Lokant said they didn’t know initially how widespread the damage was.

“We did not know how far the water would have traveled. Then we had to start scouring the areas and that’s where we had to go house to house to see how far–when we pulled a meter was there gas or not gas,” Lokant said. “We found water everywhere.”

More questions than answers

Mike Pushkin

Delegate Mike Pushkin, D-Kanawha, said it was good to get both presidents before lawmakers.

“I think we have a long way to go to get to the bottom of this but I think this was an important first step,” Pushkin said. “I also think it’s important to answer questions from elected representatives of the people.”

Pushkin, who lives on the West Side and had damage from the outage, said he was disappointed that neither Burton nor Lokant were placed under oath before giving their testimony.

He added he still has questions why it took Mountaineer Gas so long to alert its customers.

Moving forward

Both Burton and Lokant said their companies will continue to cooperate with a state Public Service Commission general investigation.

Robert Burton

Burton said his company has been the subject of finger pointing which he said isn’t good for discovering the truth.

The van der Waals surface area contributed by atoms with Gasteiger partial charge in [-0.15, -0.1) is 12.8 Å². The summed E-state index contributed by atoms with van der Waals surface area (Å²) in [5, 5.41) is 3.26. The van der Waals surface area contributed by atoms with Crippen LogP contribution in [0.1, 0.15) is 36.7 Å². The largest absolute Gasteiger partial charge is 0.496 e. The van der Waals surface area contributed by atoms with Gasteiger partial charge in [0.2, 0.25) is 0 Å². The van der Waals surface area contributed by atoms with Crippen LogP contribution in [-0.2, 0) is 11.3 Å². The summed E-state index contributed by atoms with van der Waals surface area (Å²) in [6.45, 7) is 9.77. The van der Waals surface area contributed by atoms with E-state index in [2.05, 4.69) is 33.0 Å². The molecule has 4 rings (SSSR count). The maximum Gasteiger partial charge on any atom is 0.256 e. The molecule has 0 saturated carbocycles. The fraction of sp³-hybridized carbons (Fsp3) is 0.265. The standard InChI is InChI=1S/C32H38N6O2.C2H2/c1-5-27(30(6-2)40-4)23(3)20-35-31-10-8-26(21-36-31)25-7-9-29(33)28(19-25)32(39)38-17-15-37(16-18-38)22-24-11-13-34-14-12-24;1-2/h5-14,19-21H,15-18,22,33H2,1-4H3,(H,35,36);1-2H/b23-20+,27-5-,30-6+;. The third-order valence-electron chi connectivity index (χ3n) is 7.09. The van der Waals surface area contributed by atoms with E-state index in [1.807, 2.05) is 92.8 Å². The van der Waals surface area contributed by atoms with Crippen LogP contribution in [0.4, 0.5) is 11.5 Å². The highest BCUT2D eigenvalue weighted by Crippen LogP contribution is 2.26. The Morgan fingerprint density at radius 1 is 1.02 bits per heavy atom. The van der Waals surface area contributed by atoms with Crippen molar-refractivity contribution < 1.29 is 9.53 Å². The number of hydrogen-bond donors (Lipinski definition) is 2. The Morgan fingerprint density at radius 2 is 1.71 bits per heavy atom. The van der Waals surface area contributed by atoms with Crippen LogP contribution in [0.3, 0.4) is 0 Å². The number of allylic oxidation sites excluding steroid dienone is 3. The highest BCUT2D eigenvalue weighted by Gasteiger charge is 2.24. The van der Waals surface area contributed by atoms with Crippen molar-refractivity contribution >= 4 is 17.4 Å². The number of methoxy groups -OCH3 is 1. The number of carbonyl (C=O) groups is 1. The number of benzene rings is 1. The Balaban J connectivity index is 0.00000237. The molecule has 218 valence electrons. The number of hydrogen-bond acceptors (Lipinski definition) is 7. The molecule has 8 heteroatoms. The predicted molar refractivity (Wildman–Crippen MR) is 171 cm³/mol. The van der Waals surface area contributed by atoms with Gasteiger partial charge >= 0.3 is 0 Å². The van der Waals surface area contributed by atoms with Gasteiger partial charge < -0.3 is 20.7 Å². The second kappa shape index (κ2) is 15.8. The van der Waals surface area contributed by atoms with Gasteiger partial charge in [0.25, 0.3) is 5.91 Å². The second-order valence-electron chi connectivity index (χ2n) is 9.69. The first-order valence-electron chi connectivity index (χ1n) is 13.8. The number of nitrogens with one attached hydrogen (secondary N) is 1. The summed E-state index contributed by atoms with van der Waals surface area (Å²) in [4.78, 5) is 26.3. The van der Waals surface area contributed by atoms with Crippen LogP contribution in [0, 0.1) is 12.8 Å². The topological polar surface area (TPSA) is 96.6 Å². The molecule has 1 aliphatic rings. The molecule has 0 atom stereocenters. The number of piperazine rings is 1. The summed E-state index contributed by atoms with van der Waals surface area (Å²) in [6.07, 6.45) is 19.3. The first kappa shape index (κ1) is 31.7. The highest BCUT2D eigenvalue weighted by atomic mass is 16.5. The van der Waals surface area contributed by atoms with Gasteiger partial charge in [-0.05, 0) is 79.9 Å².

“Until there’s a full investigation, prematurely declaring what caused this incident will not be helpful to prevent such an event in the future,” Burton said. “That type of finger pointing must stop today so we all get it right for the customers impacted.”

Mountaineer Gas has blamed West Virginia American for boring a hole in its line.

Burton said more than 200 customers have inquired about the company’s offering of paying up to $2,000 in damages from the natural gas outage. He said 26 checks have been written for an average of $1,600.

“These payments are prompt, not reduced by the fees of plaintiffs’ lawyers and reasonable,” Burton said. “The claims are related to a gas outage not to a water outage and we are asking customers for partial release of the claims we are addressing,” Burton said.

Lokant said 1,500 of the company’s 2,100 customers on the West Side were impacted by water through their gas lines. He said the company is still attempting to make contact with 40 customers who they haven’t been able to catch home.

Mountaineer Gas is currently contracting with 30 HVAC and plumbing crews to finish appliance repairs and replacements for approximately 125 customers.

The company has made a $75 credit on the latest gas bill of each of its customers in the impacted area.

The PSC investigation is in its early stages and both utilities have been asked to provide detailed information as part of the probe.

There have been at least two class-action lawsuits filed in connection with the outage.

“We all know there’s a class-action suit. Both of these utilities are going to be in court. I believe they are suing each other. I believe a lot more information is going to come out,” Pushkin said.